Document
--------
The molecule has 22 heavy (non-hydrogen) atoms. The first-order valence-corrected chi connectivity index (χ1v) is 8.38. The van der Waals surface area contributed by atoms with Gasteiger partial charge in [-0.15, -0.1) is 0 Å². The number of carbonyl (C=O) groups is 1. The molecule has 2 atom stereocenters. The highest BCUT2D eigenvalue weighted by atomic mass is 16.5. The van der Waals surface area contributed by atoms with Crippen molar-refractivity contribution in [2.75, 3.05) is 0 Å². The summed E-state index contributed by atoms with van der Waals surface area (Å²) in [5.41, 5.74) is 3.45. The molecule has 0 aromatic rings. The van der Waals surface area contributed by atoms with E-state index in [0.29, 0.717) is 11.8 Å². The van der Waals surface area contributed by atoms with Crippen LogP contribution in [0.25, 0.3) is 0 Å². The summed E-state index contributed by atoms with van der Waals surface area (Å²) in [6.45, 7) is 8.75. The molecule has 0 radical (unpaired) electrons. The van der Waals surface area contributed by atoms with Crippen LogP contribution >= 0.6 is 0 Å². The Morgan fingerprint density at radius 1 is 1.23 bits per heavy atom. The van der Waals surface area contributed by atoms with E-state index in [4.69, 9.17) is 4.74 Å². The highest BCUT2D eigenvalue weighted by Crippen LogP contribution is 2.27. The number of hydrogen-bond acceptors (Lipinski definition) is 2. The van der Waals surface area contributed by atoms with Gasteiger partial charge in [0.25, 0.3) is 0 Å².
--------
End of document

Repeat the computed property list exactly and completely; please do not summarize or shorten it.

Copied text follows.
The molecule has 22 heavy (non-hydrogen) atoms. The first-order valence-corrected chi connectivity index (χ1v) is 8.38. The van der Waals surface area contributed by atoms with Gasteiger partial charge in [-0.15, -0.1) is 0 Å². The number of carbonyl (C=O) groups is 1. The molecule has 2 atom stereocenters. The highest BCUT2D eigenvalue weighted by atomic mass is 16.5. The van der Waals surface area contributed by atoms with Crippen molar-refractivity contribution in [2.75, 3.05) is 0 Å². The summed E-state index contributed by atoms with van der Waals surface area (Å²) in [5.41, 5.74) is 3.45. The molecule has 0 aromatic rings. The van der Waals surface area contributed by atoms with E-state index in [0.29, 0.717) is 11.8 Å². The van der Waals surface area contributed by atoms with Crippen LogP contribution in [0.25, 0.3) is 0 Å². The summed E-state index contributed by atoms with van der Waals surface area (Å²) in [6.45, 7) is 8.75. The molecule has 0 radical (unpaired) electrons. The van der Waals surface area contributed by atoms with Crippen LogP contribution >= 0.6 is 0 Å². The Morgan fingerprint density at radius 1 is 1.23 bits per heavy atom. The van der Waals surface area contributed by atoms with E-state index in [4.69, 9.17) is 4.74 Å². The highest BCUT2D eigenvalue weighted by Crippen LogP contribution is 2.27. The number of hydrogen-bond acceptors (Lipinski definition) is 2. The van der Waals surface area contributed by atoms with Gasteiger partial charge in [0.25, 0.3) is 0 Å².